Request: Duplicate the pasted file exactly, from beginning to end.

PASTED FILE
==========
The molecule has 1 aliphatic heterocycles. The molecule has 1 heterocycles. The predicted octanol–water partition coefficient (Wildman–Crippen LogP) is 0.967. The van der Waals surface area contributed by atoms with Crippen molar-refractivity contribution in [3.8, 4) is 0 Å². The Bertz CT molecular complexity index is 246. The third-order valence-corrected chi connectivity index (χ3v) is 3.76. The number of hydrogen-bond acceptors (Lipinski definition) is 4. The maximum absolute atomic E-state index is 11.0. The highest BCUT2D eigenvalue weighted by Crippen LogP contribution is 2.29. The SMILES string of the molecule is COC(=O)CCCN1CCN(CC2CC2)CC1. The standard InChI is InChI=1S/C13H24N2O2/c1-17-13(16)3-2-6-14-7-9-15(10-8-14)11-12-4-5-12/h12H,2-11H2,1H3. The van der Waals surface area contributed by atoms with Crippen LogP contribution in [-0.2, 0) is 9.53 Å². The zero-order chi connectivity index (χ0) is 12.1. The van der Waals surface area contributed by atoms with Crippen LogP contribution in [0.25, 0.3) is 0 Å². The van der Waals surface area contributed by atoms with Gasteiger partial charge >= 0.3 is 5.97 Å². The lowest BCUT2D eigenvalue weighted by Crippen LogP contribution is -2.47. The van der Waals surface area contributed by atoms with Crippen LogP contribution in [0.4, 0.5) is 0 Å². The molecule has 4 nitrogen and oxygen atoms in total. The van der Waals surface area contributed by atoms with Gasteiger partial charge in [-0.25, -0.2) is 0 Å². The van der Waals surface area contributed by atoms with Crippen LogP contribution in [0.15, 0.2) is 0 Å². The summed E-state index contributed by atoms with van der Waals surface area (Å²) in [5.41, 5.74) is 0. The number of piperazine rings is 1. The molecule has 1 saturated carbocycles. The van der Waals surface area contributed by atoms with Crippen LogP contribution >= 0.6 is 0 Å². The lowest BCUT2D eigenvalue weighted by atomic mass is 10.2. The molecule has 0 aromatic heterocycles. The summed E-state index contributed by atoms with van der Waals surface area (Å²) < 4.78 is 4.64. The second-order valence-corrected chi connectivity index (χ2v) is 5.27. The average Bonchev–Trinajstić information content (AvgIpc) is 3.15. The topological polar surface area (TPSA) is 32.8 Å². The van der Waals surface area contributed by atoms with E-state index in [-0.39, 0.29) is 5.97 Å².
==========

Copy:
The molecule has 1 aliphatic heterocycles. The molecule has 1 heterocycles. The predicted octanol–water partition coefficient (Wildman–Crippen LogP) is 0.967. The van der Waals surface area contributed by atoms with Crippen molar-refractivity contribution in [3.8, 4) is 0 Å². The Bertz CT molecular complexity index is 246. The third-order valence-corrected chi connectivity index (χ3v) is 3.76. The number of hydrogen-bond acceptors (Lipinski definition) is 4. The maximum absolute atomic E-state index is 11.0. The highest BCUT2D eigenvalue weighted by Crippen LogP contribution is 2.29. The SMILES string of the molecule is COC(=O)CCCN1CCN(CC2CC2)CC1. The standard InChI is InChI=1S/C13H24N2O2/c1-17-13(16)3-2-6-14-7-9-15(10-8-14)11-12-4-5-12/h12H,2-11H2,1H3. The van der Waals surface area contributed by atoms with Crippen LogP contribution in [-0.2, 0) is 9.53 Å². The zero-order chi connectivity index (χ0) is 12.1. The van der Waals surface area contributed by atoms with Crippen LogP contribution in [0.25, 0.3) is 0 Å². The van der Waals surface area contributed by atoms with Gasteiger partial charge >= 0.3 is 5.97 Å². The lowest BCUT2D eigenvalue weighted by Crippen LogP contribution is -2.47. The van der Waals surface area contributed by atoms with Crippen LogP contribution in [0.4, 0.5) is 0 Å². The molecule has 4 nitrogen and oxygen atoms in total. The van der Waals surface area contributed by atoms with Gasteiger partial charge in [-0.25, -0.2) is 0 Å². The van der Waals surface area contributed by atoms with Crippen LogP contribution in [0.15, 0.2) is 0 Å². The summed E-state index contributed by atoms with van der Waals surface area (Å²) in [5.41, 5.74) is 0. The number of piperazine rings is 1. The molecule has 1 saturated carbocycles. The van der Waals surface area contributed by atoms with Crippen LogP contribution >= 0.6 is 0 Å². The lowest BCUT2D eigenvalue weighted by atomic mass is 10.2. The molecule has 0 aromatic heterocycles. The summed E-state index contributed by atoms with van der Waals surface area (Å²) < 4.78 is 4.64. The second-order valence-corrected chi connectivity index (χ2v) is 5.27. The average Bonchev–Trinajstić information content (AvgIpc) is 3.15. The topological polar surface area (TPSA) is 32.8 Å². The van der Waals surface area contributed by atoms with E-state index in [-0.39, 0.29) is 5.97 Å².